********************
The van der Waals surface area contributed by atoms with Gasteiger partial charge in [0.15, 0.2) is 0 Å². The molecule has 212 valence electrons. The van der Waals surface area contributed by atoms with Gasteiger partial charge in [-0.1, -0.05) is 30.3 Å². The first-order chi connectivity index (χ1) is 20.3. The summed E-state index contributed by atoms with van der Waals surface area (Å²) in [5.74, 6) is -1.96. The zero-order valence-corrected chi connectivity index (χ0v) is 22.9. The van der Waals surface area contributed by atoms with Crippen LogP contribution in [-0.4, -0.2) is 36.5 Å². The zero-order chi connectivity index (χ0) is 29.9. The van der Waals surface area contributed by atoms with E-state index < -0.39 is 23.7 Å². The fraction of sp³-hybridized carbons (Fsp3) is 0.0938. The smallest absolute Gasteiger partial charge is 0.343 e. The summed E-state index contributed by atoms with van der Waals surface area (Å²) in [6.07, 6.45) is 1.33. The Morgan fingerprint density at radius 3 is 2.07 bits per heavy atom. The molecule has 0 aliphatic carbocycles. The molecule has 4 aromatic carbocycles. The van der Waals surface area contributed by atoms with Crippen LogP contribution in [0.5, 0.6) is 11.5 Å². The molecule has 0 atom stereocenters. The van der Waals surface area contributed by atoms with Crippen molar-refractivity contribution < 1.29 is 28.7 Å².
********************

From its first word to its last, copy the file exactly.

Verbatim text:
The van der Waals surface area contributed by atoms with Gasteiger partial charge in [0.15, 0.2) is 0 Å². The molecule has 212 valence electrons. The van der Waals surface area contributed by atoms with Gasteiger partial charge in [-0.1, -0.05) is 30.3 Å². The first-order chi connectivity index (χ1) is 20.3. The summed E-state index contributed by atoms with van der Waals surface area (Å²) in [5.74, 6) is -1.96. The zero-order valence-corrected chi connectivity index (χ0v) is 22.9. The van der Waals surface area contributed by atoms with Crippen LogP contribution in [-0.4, -0.2) is 36.5 Å². The zero-order chi connectivity index (χ0) is 29.9. The van der Waals surface area contributed by atoms with E-state index < -0.39 is 23.7 Å². The fraction of sp³-hybridized carbons (Fsp3) is 0.0938. The smallest absolute Gasteiger partial charge is 0.343 e. The summed E-state index contributed by atoms with van der Waals surface area (Å²) in [6.07, 6.45) is 1.33. The Morgan fingerprint density at radius 3 is 2.07 bits per heavy atom. The molecule has 0 aliphatic carbocycles. The molecule has 4 aromatic carbocycles. The van der Waals surface area contributed by atoms with Crippen LogP contribution in [0.5, 0.6) is 11.5 Å². The molecule has 0 atom stereocenters. The van der Waals surface area contributed by atoms with Crippen molar-refractivity contribution < 1.29 is 28.7 Å².